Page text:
Monday, September 24, 2012

Buster Posey for MVP

The National League MVP used to be one of the more boring awards this year, as it was basically a one man race between Andrew McCutchen and the rest of the world.  Ryan Braun has been consistently elite in 2012 as well, and is submitting a season about equal to his MVP performance last year.  But since the All-Star break, McCutchen started to become more human, and Buster Posey began to turn into a fire-breathing baseball machine.  And he has just about earned himself the award.

Let's talk about his second half.  Because it's historic.  A .383/.455/.639 AVG/OBP/SLG line is beyond any expectations that were thrown his way.  Take a walk back to May 25, 2012, a year removed from his crushing ankle injury.  He was batting a respectable .290 and the giants were 4 games behind the Dodgers still.  People had no reason to panic, but nothing special seemed to be on the horizon.  Four months later the Giants are 10 games up and a 25-year old catcher, our catcher, has a chance to be named the best player in the NL.

In Buster Posey's second half, he's hitting .350 in 4
places outside of the strike zone.

The offensive arguments are there for Braun and McCutchen, as they match or exceed Buster in a number of categories.  But they play left field and center field, respectively, which are two of the most talented positions in the majors.  And while both hold their own defensively, neither players are considered highly above average according to UZR (Ultimate Zone Rating).  Posey equals each on the defensive side, and plays a much harder position.  Plus, quality catchers hardly grow on trees these days.  The difference between Posey and the average starting catcher is much greater than Ryan Braun and the average left fielder, especially offensively.  According to Bay City Ball, Buster is hitting better than any first baseman in the league. The most offensive-oriented position in the league can't hold a candle to Buster Freakin' Posey. In early September Posey had already achieved the greatest season for a Giants catcher ever. That is an enourmous value that the Giants get to take advantage of.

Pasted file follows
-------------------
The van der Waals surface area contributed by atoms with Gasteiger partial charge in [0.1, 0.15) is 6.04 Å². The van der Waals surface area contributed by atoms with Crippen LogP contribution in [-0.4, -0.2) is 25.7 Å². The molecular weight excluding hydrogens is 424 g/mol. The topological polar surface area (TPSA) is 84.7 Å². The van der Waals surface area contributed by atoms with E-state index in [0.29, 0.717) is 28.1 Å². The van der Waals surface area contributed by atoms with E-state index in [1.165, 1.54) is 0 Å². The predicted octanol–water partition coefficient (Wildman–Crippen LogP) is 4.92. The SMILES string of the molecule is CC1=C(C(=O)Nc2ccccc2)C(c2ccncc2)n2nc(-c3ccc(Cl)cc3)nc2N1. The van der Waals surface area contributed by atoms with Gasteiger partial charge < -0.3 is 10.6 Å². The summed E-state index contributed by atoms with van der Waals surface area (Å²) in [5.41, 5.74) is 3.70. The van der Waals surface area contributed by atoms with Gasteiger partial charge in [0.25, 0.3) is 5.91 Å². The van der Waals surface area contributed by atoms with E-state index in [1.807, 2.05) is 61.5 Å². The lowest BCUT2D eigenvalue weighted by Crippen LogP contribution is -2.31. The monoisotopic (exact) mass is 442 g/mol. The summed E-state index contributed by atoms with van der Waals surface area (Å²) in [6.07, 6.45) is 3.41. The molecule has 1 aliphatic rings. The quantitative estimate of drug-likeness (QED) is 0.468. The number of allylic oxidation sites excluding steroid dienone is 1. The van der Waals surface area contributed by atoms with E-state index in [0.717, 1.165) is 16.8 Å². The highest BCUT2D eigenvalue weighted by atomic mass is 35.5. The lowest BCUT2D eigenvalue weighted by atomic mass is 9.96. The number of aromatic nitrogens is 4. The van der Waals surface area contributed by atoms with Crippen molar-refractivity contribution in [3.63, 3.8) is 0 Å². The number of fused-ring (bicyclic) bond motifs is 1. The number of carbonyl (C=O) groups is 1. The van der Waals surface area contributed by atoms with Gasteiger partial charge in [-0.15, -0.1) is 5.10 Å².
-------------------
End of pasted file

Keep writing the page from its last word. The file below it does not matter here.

Honestly, it comes down to the fact that there is only one Buster Posey.  And that's what will win the voters over.  And rightfully so, because his story is incredible.  Many thought he would maybe get 400 plate appearances at the most considering how awful and career-threatening his injury was.  He has 580.  He came back stronger and with more resilience than anybody expected, leading his team in every connotation of the word.  The Giants are going to the playoffs on his shoulders, while the Brewers and Pirates are just not quite there.  When looking back at the lack of offense for the 2011 team, it is now so clear how truly valuable Posey is to this franchise.

He is the Chosen One, and he deserves to be the 2012 NL MVP.

Wednesday, September 12, 2012

MLB Wears a Glass Slipper This Year

Baseball season is ending soon, which is both a curse and a gift.  The pennant races heat up, and the fanbases become rabid.  It's beautiful.  But this year there's a few cities that are blowing everyone away. The Oakland A's and the Baltimore Orioles are lighting up baseball and Cinderellas everywhere, and they're doing it without the normal stars that usually occupy a playoff team.